Minnesota Brain Injury | TBI | Concussions and Work Related Head Injuries
Minnesota Traumatic Brain and Work-Related Head Injuries
One of the leading causes of death in North America for individuals between the ages of 1 and 45 are traumatic brain injuries (“TBI”). In 2000, it was estimated that the economic impact of TBIs in the United States was estimated to be $9.2 billion in lifetime medical costs and $51.2 in productivity losses. It is estimated that 1.5 million people suffer a TBI in the United States every year. Traumatic brain injuries have come to the forefront of today’s society as we begin to recognize and acknowledge the seriousness of these types of injuries. Work-related traumatic brain injuries can lead injured workers desperately needing wage loss and medical treatment. A work injury attorney can help you get the benefits you deserve.
“Traumatic Brain Injury is the most misunderstood, misdiagnosed, and underfunded public health problem our nation faces.”
—Susan Connors, President of the Brain Injury Association of America.
What does a Traumatic Brain Injury mean under Minnesota Workers’ Compensation?
Under Minnesota workers’ compensation law, there is no clear definition for a traumatic brain injury. However, Minn. R. 5223.0060 delineates certain criteria for a brain injury for permanent partial disability benefits.
If we look to other Minnesota statutes and rules there are further definitions of TBIs. Under Minn. Stat. § 144.661, Subd. 2, defines traumatic brain injury as follows:
Traumatic brain injury means a sudden insult or damage to the brain or its coverings caused by an external physical force which may produce a diminished or altered state of consciousness and which results in the following disabilities:
1. Impairment of cognitive or mental abilities;
2. Impairment of physical functioning; or
3. Disturbance of behavioral or emotional functioning.
These disabilities may be temporary or permanent and may result in partial or total loss of function.
In 2008, the Minnesota Department of Health defined traumatic brain injury as caused by a blow or jolt to the head or a penetrating head injury that disrupts the normal function of the brain. In the same report issued in 2010, the Minnesota Department of Health reported over 100,000 lived with TBI related disabilities. They found that more than 10,000 Minnesotans sustained traumatic brain injuries each year and lead to 815 total deaths.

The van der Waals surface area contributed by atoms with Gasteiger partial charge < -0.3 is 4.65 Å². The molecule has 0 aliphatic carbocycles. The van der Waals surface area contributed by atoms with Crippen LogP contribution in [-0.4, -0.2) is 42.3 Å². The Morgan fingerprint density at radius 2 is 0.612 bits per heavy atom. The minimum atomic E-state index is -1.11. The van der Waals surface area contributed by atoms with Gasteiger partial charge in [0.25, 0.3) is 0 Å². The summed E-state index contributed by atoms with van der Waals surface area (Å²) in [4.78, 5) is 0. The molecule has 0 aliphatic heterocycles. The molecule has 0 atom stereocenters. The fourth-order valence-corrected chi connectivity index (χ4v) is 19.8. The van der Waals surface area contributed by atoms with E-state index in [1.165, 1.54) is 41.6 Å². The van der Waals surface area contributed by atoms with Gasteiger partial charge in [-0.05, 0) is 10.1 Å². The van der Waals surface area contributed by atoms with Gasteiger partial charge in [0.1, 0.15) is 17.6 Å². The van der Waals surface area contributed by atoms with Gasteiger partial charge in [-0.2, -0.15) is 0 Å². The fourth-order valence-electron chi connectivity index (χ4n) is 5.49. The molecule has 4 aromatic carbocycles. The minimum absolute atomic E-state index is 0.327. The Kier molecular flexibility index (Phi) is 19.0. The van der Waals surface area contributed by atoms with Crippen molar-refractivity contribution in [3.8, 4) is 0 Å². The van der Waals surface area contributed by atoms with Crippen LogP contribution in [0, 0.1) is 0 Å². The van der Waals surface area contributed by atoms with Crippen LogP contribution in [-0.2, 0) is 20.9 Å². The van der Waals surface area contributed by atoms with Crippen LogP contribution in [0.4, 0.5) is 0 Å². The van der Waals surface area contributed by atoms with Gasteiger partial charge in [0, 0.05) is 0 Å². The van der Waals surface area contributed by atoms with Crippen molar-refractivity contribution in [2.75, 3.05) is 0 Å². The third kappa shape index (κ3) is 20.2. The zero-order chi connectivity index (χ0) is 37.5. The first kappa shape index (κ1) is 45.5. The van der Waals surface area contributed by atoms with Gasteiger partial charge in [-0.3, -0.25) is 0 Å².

Types of Traumatic Brain Injuries
The types or severity of TBIs may range from minor, mild, moderate to severe. There are multiple classifications of head injuries by the level of severity, level of consciousness, mental status following a head injury, and location of the bodily injury.
Talking with a Brain Injury Attorney
In 1999, the New England Journal of Medicine reported that many cases of mild brain injuries go undiagnosed and untreated. While often times it is easier for us to recognize open head injuries, where there is a fracture or bone which is being pressed into brain tissue, however, a closed head injury may occur when there hasn’t been any fracture. These types of injuries can include concussions, contusions, lacerations, or diffuse axonal injuries. Many times, the only indicator of these closed head injuries is the injured workers’ reported symptoms, such as headaches, agitation, depression, dizziness, insomnia, fatigue, memory problems or even hearing loss.
When meeting with an attorney, it is important to discuss the mechanism of injury along with any symptoms and medical treatment. It may be necessary for the injured worker to seek out medical treatment for a possible closed head injury if they have not already sought out medical care or treatment. Things to keep in mind and look for, include:
• Speech and language
• Memory and orientation
• Executive function—i.e. can they keep their handwriting on a line, drawing objects, finding their way to the office.
Get Medical Treatment for a Traumatic Brain Injury
As with any workers’ compensation case, it is imperative to have the appropriate medical support to establish a diagnosis as well as causation for the TBI. The injured worker should see a specialist who is knowledgeable and experienced in traumatic brain injuries. A specialist can be extremely valuable when putting together the injured worker’s constellation of symptoms and to provide the requisite medical support to meet the injured worker’s burden of proof. Specialists may include a neurologist, neurosurgeon, neuro-ophthalmologist, psychiatrist, psychologist, etc.
Call the Law Office of Thomas Mottaz Today for Free Consultation
Following a head injury, it is important the injured worker gets sound advice from not only their medical professionals but their legal professionals. Our office has handled hundreds of traumatic brain injury cases and understands the difficulties associated with these types of injuries. It can be difficult to understand things, keep track of dates/times, speech, etc. Our attorneys and staff understand this and are willing to help. Call today to set up a free, no hassle consultation. Our attorneys will listen and give you the legal advice you need. Call today at 763.42.8226 or 1-855-354-2667.